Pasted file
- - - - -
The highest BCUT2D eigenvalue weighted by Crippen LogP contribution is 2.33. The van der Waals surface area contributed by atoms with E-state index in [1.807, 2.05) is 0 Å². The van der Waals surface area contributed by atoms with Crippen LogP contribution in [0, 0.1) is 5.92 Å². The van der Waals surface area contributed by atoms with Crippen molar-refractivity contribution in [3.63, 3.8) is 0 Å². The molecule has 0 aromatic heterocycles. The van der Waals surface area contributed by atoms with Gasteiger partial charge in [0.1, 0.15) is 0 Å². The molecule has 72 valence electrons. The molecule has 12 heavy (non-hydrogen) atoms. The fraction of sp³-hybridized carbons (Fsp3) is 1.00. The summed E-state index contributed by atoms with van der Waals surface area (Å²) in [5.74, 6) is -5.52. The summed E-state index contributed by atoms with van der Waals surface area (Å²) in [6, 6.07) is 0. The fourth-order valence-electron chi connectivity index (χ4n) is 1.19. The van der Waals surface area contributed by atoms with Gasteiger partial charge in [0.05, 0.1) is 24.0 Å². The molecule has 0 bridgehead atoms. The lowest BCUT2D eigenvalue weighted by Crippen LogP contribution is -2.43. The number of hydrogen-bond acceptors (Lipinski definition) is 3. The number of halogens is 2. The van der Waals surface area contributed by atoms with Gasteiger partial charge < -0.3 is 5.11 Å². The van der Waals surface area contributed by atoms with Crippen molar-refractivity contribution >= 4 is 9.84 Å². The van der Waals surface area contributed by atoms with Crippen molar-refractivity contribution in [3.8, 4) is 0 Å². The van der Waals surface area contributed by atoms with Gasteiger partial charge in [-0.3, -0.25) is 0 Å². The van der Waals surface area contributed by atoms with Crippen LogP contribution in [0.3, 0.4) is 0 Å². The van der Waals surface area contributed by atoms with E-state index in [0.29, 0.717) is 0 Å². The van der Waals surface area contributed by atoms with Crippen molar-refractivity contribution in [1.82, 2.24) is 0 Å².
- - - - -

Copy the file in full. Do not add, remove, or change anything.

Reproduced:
The highest BCUT2D eigenvalue weighted by Crippen LogP contribution is 2.33. The van der Waals surface area contributed by atoms with E-state index in [1.807, 2.05) is 0 Å². The van der Waals surface area contributed by atoms with Crippen LogP contribution in [0, 0.1) is 5.92 Å². The van der Waals surface area contributed by atoms with Crippen molar-refractivity contribution in [3.63, 3.8) is 0 Å². The molecule has 0 aromatic heterocycles. The van der Waals surface area contributed by atoms with Gasteiger partial charge in [0.1, 0.15) is 0 Å². The molecule has 72 valence electrons. The molecule has 12 heavy (non-hydrogen) atoms. The fraction of sp³-hybridized carbons (Fsp3) is 1.00. The summed E-state index contributed by atoms with van der Waals surface area (Å²) in [5.74, 6) is -5.52. The summed E-state index contributed by atoms with van der Waals surface area (Å²) in [6, 6.07) is 0. The fourth-order valence-electron chi connectivity index (χ4n) is 1.19. The van der Waals surface area contributed by atoms with Gasteiger partial charge in [0.05, 0.1) is 24.0 Å². The molecule has 0 bridgehead atoms. The lowest BCUT2D eigenvalue weighted by Crippen LogP contribution is -2.43. The number of hydrogen-bond acceptors (Lipinski definition) is 3. The number of halogens is 2. The van der Waals surface area contributed by atoms with Gasteiger partial charge < -0.3 is 5.11 Å². The van der Waals surface area contributed by atoms with Crippen molar-refractivity contribution >= 4 is 9.84 Å². The van der Waals surface area contributed by atoms with Crippen molar-refractivity contribution in [3.8, 4) is 0 Å². The van der Waals surface area contributed by atoms with Gasteiger partial charge in [-0.3, -0.25) is 0 Å². The van der Waals surface area contributed by atoms with Crippen LogP contribution in [0.3, 0.4) is 0 Å². The van der Waals surface area contributed by atoms with E-state index in [0.29, 0.717) is 0 Å². The van der Waals surface area contributed by atoms with Crippen molar-refractivity contribution in [1.82, 2.24) is 0 Å².